The Way of a Pilgrim
“By the grace of God I am a Christian, by my actions a great sinner, and by calling a homeless wanderer of the simplest origins, traveling from place to place. ”
My life as a Christian began six years ago, which is astounding to me because it all still feels so new. I wake up some mornings and see the cross on my wall, the Bible on my bedside table and I smile that I’ve actually become someone I once couldn’t imagine.
In the last six years, I’ve read much about Christianity and amassed a large library of related works on the shelves in my closet (that have spilled over into three large boxes.) For some reason I’ve not posted much about what I read. I suppose I like to keep the titles to myself because my Christian friends sometimes send me private messages that I shouldn’t be reading this or that in fear that I might be misled or corrupted by certain denominations or pastors. Their concern is much appreciated, of course, but what interests me in these titles is not so much the messages or the actual content as the brilliance of the writing, the uplifting feeling the words give me, and the encouragement I find in the authors’ travails in their walks with the Lord.
So, for the first time, I thought I’d share with you five books that can help you deepen your Christian faith:
1) The Cross and the Switchblade by David Wilkerson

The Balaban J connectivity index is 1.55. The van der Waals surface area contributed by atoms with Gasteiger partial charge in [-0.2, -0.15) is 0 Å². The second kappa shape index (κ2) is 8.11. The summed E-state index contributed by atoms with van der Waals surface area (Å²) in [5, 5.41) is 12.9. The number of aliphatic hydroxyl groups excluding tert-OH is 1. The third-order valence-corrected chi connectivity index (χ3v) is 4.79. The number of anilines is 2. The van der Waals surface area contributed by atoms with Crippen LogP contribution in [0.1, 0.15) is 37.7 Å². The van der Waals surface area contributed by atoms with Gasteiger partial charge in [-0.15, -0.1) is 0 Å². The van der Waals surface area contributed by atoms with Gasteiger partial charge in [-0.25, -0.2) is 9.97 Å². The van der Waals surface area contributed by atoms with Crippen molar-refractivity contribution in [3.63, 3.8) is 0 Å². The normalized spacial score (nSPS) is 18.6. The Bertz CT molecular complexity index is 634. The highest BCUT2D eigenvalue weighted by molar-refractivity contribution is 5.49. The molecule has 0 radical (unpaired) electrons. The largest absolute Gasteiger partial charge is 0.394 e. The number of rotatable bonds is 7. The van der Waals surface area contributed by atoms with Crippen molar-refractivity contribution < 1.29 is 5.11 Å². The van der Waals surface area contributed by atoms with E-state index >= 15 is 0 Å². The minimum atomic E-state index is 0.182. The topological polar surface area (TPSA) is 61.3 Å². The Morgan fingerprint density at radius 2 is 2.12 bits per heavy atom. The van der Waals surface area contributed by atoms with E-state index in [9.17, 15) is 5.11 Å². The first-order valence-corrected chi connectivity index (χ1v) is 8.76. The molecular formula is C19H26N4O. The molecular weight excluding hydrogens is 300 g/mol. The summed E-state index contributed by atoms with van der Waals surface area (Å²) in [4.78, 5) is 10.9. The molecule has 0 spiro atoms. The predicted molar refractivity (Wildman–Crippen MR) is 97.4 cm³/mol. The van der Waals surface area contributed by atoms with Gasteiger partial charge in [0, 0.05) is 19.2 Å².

To give you an idea of how important this book is to me, as I sat down to write this paragraph, I made sure I knew where my copy was because I hadn’t seen it in some time. This book was recommended to me early in my faith walk and I didn’t expect much from it because the works I’d read by Christian authors at that time were terrible. I was surprised at what a deep impression this story had on me: a nonfiction account of a country pastor who hears a call to go to New York and start a ministry for street gangs. David Wilkerson became famous for his work in turning gangsters such as Nicky Cruz from lives of hard drugs and unfathomable street violence to the love of Christ. Wilkerson founded Teen Challenge as a result from his work with these young men. My favorite aspect of the story is the way the Lord speaks to Wilkerson and how he continually follows God’s call. After reading this book, I made sure to keep it in my backpack whenever I went out on the streets to hand out food or Bibles to the homeless in Kansas City. Why? I don’t know. Maybe for inspiration. Here’s an exchange between Nicky and Wilkerson that shows you the man he was:
Nicky Cruz: You come near me and I’ll kill you!
David Wilkerson: Yeah, you could do that. You could cut me up into a thousand pieces and lay them in the street, and every piece will still love you.”
2) The Way of a Pilgrim by Unknown
This is the most recent book I’ve read, so it feels strange to mention it on this list. But this short work has already transformed my prayer life. The author is unknown and no one is certain if the text is a direct account of an actual pilgrim wandering the Russian countryside in the 1800s or if it’s completely fiction. Either way, the story centers on one man who sets out to learn the prayer of the heart — also known as the “Jesus prayer” — and how the practice transforms his spiritual life. The book is written in the plainest, most eloquent language similar to other Russian literary greats of the era. The first sentence grabbed me and pulled me in: “By the grace of God I am a Christian, by my actions a great sinner, and by calling a homeless wanderer of the simplest origins, traveling from place to place. My worldly belongings are a knapsack that contains some bread, and a Bible in my breast pocket. That is all.”